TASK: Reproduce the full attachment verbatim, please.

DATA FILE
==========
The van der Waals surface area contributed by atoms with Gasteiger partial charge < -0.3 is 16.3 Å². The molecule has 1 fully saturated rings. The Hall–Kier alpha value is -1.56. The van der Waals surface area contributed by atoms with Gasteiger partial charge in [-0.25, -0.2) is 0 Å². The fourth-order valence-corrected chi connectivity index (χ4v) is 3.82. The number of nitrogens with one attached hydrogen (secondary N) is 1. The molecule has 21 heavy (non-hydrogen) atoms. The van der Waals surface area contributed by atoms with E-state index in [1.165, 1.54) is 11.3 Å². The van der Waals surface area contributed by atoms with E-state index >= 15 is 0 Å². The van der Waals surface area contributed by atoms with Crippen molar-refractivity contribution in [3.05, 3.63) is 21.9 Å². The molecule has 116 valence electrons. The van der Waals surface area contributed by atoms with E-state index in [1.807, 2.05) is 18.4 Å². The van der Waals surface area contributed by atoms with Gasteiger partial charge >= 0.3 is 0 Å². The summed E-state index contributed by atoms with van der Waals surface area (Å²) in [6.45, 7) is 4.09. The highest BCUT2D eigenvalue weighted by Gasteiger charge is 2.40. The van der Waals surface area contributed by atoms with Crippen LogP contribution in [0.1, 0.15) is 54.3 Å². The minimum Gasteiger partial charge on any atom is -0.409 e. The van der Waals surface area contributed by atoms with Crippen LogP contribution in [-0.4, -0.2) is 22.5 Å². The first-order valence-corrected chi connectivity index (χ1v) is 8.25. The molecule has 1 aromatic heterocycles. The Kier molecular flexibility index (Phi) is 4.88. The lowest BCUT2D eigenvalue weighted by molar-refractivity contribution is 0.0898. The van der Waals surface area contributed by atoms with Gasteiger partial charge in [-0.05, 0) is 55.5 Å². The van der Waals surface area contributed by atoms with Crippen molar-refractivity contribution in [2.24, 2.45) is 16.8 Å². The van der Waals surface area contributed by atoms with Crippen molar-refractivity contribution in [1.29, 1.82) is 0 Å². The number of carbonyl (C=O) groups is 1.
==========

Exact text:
The van der Waals surface area contributed by atoms with Gasteiger partial charge < -0.3 is 16.3 Å². The molecule has 1 fully saturated rings. The Hall–Kier alpha value is -1.56. The van der Waals surface area contributed by atoms with Gasteiger partial charge in [-0.25, -0.2) is 0 Å². The fourth-order valence-corrected chi connectivity index (χ4v) is 3.82. The number of nitrogens with one attached hydrogen (secondary N) is 1. The molecule has 21 heavy (non-hydrogen) atoms. The van der Waals surface area contributed by atoms with E-state index in [1.165, 1.54) is 11.3 Å². The van der Waals surface area contributed by atoms with E-state index >= 15 is 0 Å². The van der Waals surface area contributed by atoms with Crippen molar-refractivity contribution in [3.05, 3.63) is 21.9 Å². The molecule has 116 valence electrons. The van der Waals surface area contributed by atoms with E-state index in [1.807, 2.05) is 18.4 Å². The van der Waals surface area contributed by atoms with Gasteiger partial charge >= 0.3 is 0 Å². The summed E-state index contributed by atoms with van der Waals surface area (Å²) in [6.45, 7) is 4.09. The highest BCUT2D eigenvalue weighted by Gasteiger charge is 2.40. The van der Waals surface area contributed by atoms with Crippen LogP contribution in [0.1, 0.15) is 54.3 Å². The minimum Gasteiger partial charge on any atom is -0.409 e. The van der Waals surface area contributed by atoms with Crippen LogP contribution in [-0.4, -0.2) is 22.5 Å². The first-order valence-corrected chi connectivity index (χ1v) is 8.25. The molecule has 1 aromatic heterocycles. The Kier molecular flexibility index (Phi) is 4.88. The lowest BCUT2D eigenvalue weighted by molar-refractivity contribution is 0.0898. The van der Waals surface area contributed by atoms with Gasteiger partial charge in [-0.05, 0) is 55.5 Å². The van der Waals surface area contributed by atoms with Crippen molar-refractivity contribution in [2.24, 2.45) is 16.8 Å². The van der Waals surface area contributed by atoms with Crippen molar-refractivity contribution in [1.29, 1.82) is 0 Å². The number of carbonyl (C=O) groups is 1.